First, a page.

The government has asked various pharmaceutical, medical device and chemist associations as well as civil society bodies to submit by November 30 their views on capping the margins taken on medicines and medical devices across the supply chain, The Indian Express has learnt.
During a meeting held with various stakeholders on the issue, officials of the National Pharmaceutical Pricing Authority (NPPA) and the Department of Pharmaceuticals sought inputs on how much margins should be allowed for these products across the supply chain, said persons directly aware of the development. The officials also asked for their views on the scope of such a regulation and what sort of products should be included or excluded in this process, the sources added.
Friday’s discussions focussed on expanding NPPA’s earlier move to cap trade margins of over 40 cancer medicines in February to cover other therapeutic segments. It also brought up a debate on how best to control the prices of medical devices sold in the country, with major differences between multinational device makers and patient groups as well as Indian device associations, sources said.
Stakeholders also debated whether medicines falling within a certain price bracket should be excluded from the process, sources said. As per NPPA’s move to cap trade margins of 42 non-scheduled cancer drugs, the maximum retail prices (MRPs) of these drugs cannot be marked up more than 42 per cent from the price at which the stockist has purchased them from the manufacturer or marketing firm.
“Almost all associations were on the same page when it came to using the same margins in the case of cancer medicines for other drugs. But, it was mentioned (by some stakeholders) that the process moving forward should be done in a phase-wise manner,” said a person present at the meeting on Friday, requesting anonymity.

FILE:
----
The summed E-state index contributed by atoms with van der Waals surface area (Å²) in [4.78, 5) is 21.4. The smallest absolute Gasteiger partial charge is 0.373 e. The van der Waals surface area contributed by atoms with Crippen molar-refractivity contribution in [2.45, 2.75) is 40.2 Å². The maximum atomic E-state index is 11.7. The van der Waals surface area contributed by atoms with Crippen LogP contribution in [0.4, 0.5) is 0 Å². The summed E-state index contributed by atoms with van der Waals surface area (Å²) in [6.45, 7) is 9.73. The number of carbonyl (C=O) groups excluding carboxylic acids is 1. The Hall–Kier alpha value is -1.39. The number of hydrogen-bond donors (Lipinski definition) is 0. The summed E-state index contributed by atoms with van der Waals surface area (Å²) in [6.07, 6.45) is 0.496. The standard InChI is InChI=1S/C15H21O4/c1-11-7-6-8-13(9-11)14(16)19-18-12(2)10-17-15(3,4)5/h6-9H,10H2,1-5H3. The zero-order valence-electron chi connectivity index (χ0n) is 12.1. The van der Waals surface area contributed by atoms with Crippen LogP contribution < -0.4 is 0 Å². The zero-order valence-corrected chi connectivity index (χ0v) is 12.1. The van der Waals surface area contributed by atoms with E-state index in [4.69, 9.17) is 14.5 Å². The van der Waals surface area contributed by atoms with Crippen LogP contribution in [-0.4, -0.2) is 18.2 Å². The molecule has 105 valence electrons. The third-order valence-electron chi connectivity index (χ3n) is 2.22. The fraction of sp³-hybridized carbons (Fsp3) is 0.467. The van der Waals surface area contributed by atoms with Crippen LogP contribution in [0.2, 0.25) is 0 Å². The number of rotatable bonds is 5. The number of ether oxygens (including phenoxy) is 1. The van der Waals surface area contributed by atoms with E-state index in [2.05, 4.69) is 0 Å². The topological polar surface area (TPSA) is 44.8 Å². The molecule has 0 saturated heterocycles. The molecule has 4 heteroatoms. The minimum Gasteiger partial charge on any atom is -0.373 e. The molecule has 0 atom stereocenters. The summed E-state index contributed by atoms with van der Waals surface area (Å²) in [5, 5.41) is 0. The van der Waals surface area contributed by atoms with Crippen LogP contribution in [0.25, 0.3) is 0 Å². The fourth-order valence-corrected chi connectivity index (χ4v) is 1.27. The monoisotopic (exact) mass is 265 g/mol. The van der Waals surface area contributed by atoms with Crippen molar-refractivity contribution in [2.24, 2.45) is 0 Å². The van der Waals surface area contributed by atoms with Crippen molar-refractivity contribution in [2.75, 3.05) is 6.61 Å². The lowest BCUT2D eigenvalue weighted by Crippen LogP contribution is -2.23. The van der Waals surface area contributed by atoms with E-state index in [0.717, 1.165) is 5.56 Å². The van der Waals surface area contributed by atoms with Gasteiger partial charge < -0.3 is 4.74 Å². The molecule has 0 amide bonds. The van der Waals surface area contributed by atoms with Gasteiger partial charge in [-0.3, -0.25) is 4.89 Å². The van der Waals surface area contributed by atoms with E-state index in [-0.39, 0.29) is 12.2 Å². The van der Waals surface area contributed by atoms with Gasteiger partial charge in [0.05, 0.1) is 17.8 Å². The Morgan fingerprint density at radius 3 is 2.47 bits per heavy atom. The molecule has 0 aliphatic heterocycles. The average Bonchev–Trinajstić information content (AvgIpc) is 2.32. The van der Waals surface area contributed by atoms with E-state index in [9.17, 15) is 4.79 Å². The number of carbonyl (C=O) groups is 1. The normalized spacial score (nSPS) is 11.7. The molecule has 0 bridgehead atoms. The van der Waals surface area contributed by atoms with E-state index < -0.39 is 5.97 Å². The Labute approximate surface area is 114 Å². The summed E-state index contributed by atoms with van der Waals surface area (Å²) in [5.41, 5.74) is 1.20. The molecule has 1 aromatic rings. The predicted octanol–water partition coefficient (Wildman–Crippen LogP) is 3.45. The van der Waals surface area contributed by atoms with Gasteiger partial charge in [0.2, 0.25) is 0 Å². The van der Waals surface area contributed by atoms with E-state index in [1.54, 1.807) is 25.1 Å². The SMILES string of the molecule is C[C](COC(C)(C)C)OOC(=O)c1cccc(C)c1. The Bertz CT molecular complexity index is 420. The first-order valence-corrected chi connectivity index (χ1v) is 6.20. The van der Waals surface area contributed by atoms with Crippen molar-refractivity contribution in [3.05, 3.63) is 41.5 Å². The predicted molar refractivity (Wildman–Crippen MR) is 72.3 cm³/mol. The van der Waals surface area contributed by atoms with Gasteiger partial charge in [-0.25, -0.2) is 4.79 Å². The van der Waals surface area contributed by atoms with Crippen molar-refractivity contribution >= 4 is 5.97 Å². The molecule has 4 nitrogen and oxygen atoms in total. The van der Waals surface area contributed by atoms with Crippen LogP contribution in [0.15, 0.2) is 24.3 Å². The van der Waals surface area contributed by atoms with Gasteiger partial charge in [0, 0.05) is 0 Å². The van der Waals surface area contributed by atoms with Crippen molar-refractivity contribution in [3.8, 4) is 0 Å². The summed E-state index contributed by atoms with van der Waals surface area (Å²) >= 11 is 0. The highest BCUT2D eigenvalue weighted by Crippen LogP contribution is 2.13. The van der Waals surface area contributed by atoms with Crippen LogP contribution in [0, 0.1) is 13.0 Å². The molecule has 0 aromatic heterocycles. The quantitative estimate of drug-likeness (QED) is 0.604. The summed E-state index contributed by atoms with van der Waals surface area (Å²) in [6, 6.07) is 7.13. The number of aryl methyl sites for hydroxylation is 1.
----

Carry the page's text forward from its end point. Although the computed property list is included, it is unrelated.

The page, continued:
“There was also a recommendation that all drugs under Rs 5 per unit should be kept out of price control,” the person added. At the same time, there were issues raised with this recommendation by stakeholders like patient activist group All Indian Drug Action Network (AIDAN).
“We support creation of a norm for industry practice in setting trade margins across all non-scheduled medicines. We do not support excluding medicines under Rs 5 per unit (such as a tablet) from this exercise,” said Malini Aisola of AIDAN. “A large population suffers from chronic diseases. Many of the medicines for managing these conditions could come in this category,” she added.
AIDAN and Association of Indian Medical Device Industry also had differences with other associations over regulating medical device margins. While some associations had recommended a 50 per cent margin from price to stockist, they had sought the margins to be capped from the landed cost of the product.
“The combination of an incorrect starting point for the regulation (Price to Stockist) and excessively high margins will lead to high cost escalation in the supply chain and wide disparities in prices paid by consumers,” said Aisola, adding that AIDAN also asked for ceiling price caps on “critical” devices currently regulated as drugs.
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